I think a lot of the criticism surrounding the FIRE community comes from the misconceptions about the definition of “hard work”. But what does working hard actually mean? Some would argue that it’s putting in 12-hour days at the office. Others would say that it’s working weekends to finish your job assignments.

Corporate America has brainwashed us into believing that working hard means sacrificing dozens of precious hours to complete hardly meaningful tasks. Well, guess what… it’s not true!

You know what’s actually hard work? — Building meaningful relationships with friends and family; finding fulfillment and purpose in life; understanding what you value and what truly makes you happy. These are the things that truly matter!

Unfortunately, it’s often too late when people figure out these truths. It’s the man on his deathbed who wished he’d spent more time with his family. It’s the woman ready to take her life from the stress of her corporate job — thinking back and wondering how her life had come to this point.

The FIRE community is not lazy. We have just figured out what we value most in life.

“Early Retirees Don’t Contribute to Society”

Just because you “retire” early from your corporate job, that does not mean you are immune from taxes, civil service, and societal participation! Sure, an early retiree might have a lower tax bill due to a reduced income, but that same individual also consumes less.

Early retirees aren’t “living off the system”. Like I mentioned before, these FIRE achievers have created their own systems to support themselves financially.

Additionally, these same individuals can contribute one of the greatest gifts of all: time. An early retiree has the time to volunteer at the local elementary school. He or she has the time to work in the food pantry, help to plant the community garden or focus on local sustainability projects.

“Yeah right; All you FIRE people care about is money.”

In my experience, the FIRE community is one of the most genuine, helpful, authentic, selfless, intentional, and amazing groups of people. Once the wild pursuit of “enough money” has ended, early retirees must embark on a new mission. This mission typically involves finding purpose and meaning, often times through volunteering, mentoring and coaching.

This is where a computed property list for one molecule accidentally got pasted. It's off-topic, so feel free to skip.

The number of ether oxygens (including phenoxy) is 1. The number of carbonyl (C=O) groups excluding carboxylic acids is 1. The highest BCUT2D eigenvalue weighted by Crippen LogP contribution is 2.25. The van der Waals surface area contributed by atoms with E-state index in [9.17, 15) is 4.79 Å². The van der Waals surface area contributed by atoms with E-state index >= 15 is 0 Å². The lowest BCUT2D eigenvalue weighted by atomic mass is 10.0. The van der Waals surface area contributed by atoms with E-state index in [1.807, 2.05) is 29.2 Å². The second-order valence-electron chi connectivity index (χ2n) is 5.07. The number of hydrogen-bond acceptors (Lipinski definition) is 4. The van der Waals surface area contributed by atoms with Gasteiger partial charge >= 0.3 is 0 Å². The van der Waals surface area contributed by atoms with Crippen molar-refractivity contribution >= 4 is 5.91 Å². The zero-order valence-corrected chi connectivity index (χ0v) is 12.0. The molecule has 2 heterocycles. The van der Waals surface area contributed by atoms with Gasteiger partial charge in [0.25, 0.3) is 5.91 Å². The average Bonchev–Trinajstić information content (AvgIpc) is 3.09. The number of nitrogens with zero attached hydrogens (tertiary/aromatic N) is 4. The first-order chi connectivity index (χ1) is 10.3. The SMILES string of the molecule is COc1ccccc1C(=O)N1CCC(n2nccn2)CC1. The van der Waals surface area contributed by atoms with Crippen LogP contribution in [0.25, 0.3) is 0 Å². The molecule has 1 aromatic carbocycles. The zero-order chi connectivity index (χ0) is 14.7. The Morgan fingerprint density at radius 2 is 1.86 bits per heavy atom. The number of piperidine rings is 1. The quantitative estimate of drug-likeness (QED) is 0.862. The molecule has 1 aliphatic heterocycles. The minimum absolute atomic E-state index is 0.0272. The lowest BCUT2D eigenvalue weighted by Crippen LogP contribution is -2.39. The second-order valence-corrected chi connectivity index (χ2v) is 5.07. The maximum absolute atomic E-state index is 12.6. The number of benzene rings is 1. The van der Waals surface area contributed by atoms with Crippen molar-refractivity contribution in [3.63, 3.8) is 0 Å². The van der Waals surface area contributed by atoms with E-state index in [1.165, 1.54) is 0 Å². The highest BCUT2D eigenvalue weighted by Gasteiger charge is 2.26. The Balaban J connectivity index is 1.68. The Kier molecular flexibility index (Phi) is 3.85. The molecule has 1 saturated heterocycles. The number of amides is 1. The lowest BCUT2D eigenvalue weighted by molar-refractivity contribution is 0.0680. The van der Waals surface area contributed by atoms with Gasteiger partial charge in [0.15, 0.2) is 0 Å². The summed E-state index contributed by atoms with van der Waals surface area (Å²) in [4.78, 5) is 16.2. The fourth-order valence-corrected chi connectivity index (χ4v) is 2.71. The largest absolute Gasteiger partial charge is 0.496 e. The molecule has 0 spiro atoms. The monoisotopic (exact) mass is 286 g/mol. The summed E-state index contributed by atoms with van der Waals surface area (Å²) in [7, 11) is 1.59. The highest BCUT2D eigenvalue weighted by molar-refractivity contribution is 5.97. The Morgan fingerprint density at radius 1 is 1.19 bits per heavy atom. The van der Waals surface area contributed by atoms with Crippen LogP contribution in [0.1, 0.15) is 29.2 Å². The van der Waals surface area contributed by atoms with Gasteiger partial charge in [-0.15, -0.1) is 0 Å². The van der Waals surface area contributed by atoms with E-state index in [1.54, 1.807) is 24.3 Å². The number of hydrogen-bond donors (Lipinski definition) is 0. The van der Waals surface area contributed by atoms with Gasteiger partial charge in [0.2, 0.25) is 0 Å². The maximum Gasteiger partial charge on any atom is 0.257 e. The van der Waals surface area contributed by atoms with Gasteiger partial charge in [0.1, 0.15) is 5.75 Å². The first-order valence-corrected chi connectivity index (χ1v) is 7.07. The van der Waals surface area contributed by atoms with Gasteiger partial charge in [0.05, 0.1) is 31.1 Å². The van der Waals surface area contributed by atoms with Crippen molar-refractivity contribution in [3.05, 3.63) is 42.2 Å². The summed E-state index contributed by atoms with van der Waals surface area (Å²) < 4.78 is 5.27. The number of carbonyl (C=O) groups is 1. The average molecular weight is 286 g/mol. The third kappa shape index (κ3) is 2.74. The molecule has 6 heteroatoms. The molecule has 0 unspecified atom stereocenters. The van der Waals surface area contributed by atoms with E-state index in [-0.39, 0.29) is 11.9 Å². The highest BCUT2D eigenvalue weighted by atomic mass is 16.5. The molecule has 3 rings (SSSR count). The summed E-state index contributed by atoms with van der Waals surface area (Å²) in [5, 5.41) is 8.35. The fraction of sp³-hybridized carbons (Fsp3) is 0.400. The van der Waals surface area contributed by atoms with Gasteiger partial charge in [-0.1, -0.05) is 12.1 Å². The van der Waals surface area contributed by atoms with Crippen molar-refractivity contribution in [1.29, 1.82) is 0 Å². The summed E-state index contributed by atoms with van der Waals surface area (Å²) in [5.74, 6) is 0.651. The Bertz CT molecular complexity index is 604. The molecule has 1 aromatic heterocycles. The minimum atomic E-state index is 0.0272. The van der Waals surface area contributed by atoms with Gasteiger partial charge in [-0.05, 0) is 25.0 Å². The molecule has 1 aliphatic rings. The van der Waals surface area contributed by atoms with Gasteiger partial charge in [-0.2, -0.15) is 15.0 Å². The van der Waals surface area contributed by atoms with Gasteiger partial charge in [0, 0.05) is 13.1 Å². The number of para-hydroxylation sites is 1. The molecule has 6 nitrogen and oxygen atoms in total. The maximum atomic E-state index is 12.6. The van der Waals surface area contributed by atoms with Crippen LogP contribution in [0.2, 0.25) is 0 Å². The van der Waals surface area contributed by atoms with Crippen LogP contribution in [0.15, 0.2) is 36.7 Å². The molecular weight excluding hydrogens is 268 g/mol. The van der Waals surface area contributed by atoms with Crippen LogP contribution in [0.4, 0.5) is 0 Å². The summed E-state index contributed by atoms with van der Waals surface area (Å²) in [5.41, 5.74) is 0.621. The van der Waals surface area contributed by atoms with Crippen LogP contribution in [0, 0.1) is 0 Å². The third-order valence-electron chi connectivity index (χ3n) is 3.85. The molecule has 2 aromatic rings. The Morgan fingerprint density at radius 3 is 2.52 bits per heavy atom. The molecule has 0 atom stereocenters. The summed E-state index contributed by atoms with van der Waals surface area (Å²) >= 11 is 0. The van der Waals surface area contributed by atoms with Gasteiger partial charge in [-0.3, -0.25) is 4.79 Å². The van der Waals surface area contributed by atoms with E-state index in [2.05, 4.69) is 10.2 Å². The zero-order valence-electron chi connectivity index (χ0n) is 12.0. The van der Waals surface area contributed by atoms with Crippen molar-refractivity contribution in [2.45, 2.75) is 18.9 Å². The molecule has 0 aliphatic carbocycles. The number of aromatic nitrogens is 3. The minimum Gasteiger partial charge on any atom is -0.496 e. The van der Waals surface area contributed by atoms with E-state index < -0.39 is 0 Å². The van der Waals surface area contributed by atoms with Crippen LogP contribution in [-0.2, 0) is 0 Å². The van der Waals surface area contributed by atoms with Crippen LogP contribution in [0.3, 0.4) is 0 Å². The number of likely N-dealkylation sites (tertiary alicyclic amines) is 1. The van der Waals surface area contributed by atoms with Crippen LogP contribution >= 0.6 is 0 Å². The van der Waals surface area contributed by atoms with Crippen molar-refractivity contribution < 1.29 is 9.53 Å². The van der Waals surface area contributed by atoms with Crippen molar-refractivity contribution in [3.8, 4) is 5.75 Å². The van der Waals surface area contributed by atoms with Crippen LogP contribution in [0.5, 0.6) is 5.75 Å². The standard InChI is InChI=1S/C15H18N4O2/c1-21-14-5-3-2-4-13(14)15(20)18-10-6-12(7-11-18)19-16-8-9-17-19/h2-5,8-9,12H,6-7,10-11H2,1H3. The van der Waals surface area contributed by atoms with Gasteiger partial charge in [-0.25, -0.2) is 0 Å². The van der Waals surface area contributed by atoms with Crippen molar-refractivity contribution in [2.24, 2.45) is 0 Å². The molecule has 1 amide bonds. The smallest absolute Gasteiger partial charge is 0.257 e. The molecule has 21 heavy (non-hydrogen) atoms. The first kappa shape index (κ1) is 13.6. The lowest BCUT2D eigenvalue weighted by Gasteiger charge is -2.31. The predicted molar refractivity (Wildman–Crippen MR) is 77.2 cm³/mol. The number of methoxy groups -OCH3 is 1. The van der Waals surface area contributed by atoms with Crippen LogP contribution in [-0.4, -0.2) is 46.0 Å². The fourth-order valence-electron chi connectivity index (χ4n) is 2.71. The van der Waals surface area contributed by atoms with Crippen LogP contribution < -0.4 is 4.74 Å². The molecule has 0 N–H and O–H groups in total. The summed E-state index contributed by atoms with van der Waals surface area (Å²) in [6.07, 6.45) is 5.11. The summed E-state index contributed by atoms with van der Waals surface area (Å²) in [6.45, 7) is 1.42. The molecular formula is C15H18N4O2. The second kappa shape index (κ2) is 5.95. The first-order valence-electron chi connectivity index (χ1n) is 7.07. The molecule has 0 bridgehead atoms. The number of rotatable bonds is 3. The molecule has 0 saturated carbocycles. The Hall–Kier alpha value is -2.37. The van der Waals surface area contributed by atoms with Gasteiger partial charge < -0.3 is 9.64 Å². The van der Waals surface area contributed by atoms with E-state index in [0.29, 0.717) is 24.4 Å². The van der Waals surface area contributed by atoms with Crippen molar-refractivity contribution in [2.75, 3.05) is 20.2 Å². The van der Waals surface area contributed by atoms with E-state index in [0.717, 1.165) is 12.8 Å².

These people actually want to help you succeed! It’s like they’ve found the Fountain of Truth and their mission is to share its contents with as many people as possible.

Come On In, The Water’s Fine!

Why did I write this post? Because I believe that everyone should join the FIRE movement. It’s not some crazy cult filled with money-hungry lunatics — it’s a welcoming community filled with people who understand that time is our valuable asset.

Financial independence is the ultimate life optimization strategy. It allows you to break the chains of consumerism and lifestyle inflation and focus on the things that truly matter. These concepts have truly changed my life and I’d honestly feel selfish to not share this FIRE movement with you all.

Fellow FIRE friends: Did I miss anything? Please share in the comments below!

Newcomers: Welcome to the FIRE community! I guarantee that you’ll enjoy your stay.

If this content helped you, please share! Website traffic helps to keep the lights on and allows me to keep producing helpful content.

Note: I am not a financial advisor or fiduciary. All the information presented in this article reflects my opinion. I am not liable for any financial losses incurred related to this content. My content is always written with the readers’ best interests in mind. I believe that my content is helpful and well-researched, but it is not professional financial advice. For more information, read our Privacy Policy.

10 thoughts on “Why Critics are Wrong About the FIRE Movement

  1. You nailed it! “You know what’s actually hard work? — Building meaningful relationships with friends and family; finding fulfillment and purpose in life; understanding what you value and what truly makes you happy. These are the things that truly matter!” Very well stated!!

    1. Thanks a lot Peter! I truly think that recognizing these facts is one of the true superpowers of financial independence. Glad you enjoyed the article!

  2. Wow! I’m so inspired by this article. Exactly what I needed to read at this point in my life. I’m not sure if I have full FI but I’m fortunate enough to decide how I want to spend my time based on what I value. I can’t wait to read more and see what others in the FIRE community are doing to keep themselves content and live a meaningful life.

    1. Wow! Thank you so much for the amazing comment, Jackelin. You made my week! It’s great to hear that you may be at (or very close to) FI. I wish you nothing but success in your journey moving forward. Have an awesome day!

  3. There are a lot of misconceptions of FIRE. I think you took those misconceptions and ran with them. I think there has to be an intentionallity of WHY one is acheiving financial independence. That one word, why, can exapand so much.

    1. Thanks for reading, Tim! I completely agree with you – The WHY of FI is the most important part. That’s the part that the outsiders don’t see. We are choosing to live an intentional life because it buys us back our time and freedom.

  4. I love how you phrased this:

    “Financial independence is the ultimate life optimization strategy. It allows you to break the chains of consumerism and lifestyle inflation and focus on the things that truly matter.”

    It really gets at the heart of the motivation behind intentional, goal-oriented financial decisions!

    – Dana
    Pittsburgh, PA